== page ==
As the number of village stores and public markets continue to decline, the livelihood of local farmers and manufacturers is affected. They will be forced to sell their products to SM at a lower price. Consumers are at a losing end too because they will be denied of the right to choose and buy products from diverse local sources.

SM stores are changing the relationship of customer and trader. At public markets, customers can be suki in the morning; they can make tawad-tawad; they can demand dagdag (“suki, dagdagan mo naman. Suki, paubos na yung benta mo, ibigay mo na lang sa akin”); they can complain and force a change in the store policy (“Masungit yang katulong mo. Masyadong mahal ang benta mo.”); they can make pisil-pisil the products to test the freshness; they can demand new products (“Suki, gusto ko bukas ng ganitong prutas at gulay.”).

At SM stores, customers are given (dis)advantage cards but they cannot make tawad-tawad; customers are greeted by smiling employees but their complaints will most likely not affect the store policy; customers can suggest new products but the management will not act on a single request.

Through Save More, SM wants to grab more. In the end, you will pay more. Today, going to the public market is a threatened cultural and economic activity. Soon, buying a product from a public market will be an act of protest against corporate predators like SM. We need Farmers’ Markets. Once in a while, go to the nearest tiangge.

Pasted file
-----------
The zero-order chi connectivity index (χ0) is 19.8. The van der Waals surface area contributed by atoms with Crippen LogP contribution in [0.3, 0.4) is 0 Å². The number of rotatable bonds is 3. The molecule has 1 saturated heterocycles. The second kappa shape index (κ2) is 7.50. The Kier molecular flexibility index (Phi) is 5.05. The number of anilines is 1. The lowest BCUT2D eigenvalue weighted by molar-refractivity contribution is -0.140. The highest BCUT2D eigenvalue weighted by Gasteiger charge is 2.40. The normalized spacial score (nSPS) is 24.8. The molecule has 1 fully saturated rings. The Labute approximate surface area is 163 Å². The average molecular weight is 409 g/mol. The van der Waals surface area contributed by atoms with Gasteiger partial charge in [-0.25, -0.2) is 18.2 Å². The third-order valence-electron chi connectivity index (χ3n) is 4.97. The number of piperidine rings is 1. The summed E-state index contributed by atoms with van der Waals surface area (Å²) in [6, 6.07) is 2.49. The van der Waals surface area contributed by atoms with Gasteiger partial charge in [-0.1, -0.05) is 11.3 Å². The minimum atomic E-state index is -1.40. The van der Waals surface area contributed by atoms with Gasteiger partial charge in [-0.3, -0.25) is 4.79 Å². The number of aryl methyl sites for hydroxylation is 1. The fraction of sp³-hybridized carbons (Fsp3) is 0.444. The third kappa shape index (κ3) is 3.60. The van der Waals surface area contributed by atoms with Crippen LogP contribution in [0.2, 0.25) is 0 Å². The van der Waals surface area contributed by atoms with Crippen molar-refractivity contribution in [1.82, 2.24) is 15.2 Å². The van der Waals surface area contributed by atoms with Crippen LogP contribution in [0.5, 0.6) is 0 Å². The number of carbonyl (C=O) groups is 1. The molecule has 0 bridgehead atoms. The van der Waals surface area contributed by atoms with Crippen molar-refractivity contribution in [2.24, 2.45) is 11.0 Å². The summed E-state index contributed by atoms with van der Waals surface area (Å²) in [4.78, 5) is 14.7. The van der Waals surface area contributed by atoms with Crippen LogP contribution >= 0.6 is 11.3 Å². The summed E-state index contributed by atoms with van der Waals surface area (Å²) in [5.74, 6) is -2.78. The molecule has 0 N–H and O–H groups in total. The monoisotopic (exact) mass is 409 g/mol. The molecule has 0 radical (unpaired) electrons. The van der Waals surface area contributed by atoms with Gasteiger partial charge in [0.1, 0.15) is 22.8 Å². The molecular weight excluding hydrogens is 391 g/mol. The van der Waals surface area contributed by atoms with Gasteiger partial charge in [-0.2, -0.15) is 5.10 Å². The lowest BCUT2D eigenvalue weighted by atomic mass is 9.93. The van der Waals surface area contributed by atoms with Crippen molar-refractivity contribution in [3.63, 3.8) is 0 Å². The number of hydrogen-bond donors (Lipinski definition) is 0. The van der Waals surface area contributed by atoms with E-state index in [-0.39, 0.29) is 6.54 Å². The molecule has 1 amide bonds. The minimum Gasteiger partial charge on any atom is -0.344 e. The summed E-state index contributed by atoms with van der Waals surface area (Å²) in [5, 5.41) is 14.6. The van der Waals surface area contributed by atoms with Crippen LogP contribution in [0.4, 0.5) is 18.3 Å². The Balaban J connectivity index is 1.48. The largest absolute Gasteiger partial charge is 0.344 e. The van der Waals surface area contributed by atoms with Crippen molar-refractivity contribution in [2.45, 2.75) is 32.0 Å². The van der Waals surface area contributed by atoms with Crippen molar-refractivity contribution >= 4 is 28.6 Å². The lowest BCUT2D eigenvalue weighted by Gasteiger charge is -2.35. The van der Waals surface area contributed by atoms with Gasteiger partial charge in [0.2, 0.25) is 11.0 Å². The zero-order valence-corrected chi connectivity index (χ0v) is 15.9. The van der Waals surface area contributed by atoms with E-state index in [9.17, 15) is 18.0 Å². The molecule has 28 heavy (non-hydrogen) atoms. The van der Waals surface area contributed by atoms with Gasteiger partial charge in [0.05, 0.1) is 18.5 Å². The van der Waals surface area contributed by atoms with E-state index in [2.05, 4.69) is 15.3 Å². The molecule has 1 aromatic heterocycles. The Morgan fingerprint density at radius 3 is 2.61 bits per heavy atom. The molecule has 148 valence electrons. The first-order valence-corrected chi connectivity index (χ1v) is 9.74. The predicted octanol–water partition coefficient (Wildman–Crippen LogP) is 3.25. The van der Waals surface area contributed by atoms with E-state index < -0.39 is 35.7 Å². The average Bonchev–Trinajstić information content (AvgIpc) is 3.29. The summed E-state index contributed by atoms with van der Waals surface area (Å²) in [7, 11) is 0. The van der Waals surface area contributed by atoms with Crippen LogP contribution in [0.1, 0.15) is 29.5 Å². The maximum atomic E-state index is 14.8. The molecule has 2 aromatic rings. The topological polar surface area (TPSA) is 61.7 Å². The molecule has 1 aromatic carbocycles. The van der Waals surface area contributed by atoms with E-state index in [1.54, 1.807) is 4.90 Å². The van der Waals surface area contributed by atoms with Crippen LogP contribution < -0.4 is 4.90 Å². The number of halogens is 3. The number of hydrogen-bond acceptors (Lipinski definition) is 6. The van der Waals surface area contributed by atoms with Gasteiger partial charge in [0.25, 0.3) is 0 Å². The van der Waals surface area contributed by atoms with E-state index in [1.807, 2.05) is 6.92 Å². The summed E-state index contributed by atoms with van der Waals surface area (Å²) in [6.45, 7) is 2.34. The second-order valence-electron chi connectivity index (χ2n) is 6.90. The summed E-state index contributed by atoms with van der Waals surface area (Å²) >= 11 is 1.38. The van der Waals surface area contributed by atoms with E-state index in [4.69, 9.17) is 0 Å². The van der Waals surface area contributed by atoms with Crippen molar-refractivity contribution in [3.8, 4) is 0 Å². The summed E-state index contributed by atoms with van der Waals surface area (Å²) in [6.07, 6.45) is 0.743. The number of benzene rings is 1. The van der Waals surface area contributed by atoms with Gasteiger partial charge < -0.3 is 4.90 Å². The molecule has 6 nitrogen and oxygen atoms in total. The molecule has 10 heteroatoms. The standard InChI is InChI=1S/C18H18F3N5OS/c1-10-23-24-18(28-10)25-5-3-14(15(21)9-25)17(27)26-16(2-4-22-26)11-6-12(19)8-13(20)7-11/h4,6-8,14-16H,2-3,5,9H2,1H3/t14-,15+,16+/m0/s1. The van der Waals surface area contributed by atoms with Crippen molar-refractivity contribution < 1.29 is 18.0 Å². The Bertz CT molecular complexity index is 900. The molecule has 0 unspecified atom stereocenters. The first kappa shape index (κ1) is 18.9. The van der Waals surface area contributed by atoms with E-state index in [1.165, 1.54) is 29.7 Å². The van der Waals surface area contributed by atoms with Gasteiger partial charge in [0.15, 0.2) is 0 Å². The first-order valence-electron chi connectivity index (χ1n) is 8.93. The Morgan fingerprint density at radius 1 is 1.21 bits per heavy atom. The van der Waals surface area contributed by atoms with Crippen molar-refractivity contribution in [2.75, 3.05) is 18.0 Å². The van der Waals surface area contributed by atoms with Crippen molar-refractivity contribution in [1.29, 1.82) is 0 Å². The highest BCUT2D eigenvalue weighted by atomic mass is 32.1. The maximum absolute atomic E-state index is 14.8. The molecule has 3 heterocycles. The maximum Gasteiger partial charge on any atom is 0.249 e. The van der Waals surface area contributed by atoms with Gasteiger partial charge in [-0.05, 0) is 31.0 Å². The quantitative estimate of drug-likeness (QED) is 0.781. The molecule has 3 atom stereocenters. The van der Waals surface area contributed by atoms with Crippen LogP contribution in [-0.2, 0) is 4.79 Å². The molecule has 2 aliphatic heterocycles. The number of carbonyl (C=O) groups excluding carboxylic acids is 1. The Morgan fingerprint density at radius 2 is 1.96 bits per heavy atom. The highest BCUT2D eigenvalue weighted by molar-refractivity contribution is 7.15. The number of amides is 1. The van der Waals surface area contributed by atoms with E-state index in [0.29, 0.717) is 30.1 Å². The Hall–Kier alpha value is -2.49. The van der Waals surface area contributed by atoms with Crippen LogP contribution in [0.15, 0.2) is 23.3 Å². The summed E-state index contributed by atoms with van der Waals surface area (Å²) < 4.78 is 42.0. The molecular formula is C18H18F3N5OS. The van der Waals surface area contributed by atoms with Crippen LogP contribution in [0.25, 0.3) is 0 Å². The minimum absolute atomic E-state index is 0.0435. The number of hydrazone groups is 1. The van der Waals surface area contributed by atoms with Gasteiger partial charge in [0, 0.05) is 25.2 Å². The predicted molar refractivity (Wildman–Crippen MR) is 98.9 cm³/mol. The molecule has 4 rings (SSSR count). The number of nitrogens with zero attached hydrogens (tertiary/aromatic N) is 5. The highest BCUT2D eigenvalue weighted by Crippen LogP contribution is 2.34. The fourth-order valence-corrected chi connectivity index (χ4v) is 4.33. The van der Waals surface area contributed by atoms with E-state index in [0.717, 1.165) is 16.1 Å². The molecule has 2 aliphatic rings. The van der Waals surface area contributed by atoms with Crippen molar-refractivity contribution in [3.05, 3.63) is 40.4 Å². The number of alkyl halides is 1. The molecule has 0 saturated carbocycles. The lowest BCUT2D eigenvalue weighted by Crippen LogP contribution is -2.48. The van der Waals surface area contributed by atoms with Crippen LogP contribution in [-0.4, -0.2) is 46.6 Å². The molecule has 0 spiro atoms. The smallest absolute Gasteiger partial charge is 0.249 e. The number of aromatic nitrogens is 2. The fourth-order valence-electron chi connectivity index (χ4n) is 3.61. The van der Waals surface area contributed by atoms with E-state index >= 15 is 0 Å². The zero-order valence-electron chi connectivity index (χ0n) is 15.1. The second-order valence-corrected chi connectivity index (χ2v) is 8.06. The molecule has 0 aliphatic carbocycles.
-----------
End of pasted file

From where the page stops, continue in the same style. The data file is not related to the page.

Related articles:

Malling republic
Migration and Malling

5 Responses to “Save More”

  1. At the Save More outlets here in Cabanatuan City (one near the public market, and one at a local mall), the prices of some goods (baby milk and diapers, for example) are actually more expensive than in other retail stores.

    They are convenient, sure, but in the end, consumers will want to actually save, not spend, more.


  2. I live 3 minutes away from a public market. I usually go there for fish and vegetables (and sometimes puto in the morning) where they are always fresh. As for the rest (milk, canned goods, etc.), there is a local Save More supermarket 10 minutes away from the house. They also sell fish and local produce but the local market still providers a better deal with those food products. The only problem though is that the local market is too filthy for the rest of the products hence Save More has the upper hand.


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  4. It’s called “dumping”. Selling cheap, even at a loss, is a long-term business strategy. Even if SM loses money, once it bankrupts all competition, nothing can limit its price hikes. God save us all if we all wake up one morning to find nothing but SMs all over.


  5. we now also have the new SM SAVEMORE here in tuguegarao city and i may be proud of it because it is a part pf economic development and city prestige but considering the economic status of the people here, savemore tuguegarao will actually abandoned the living of the small enterprises.. but indeed,, to have savemore is nice but it is better to be to have a real SM mall not only a supermarket

    gerald ramos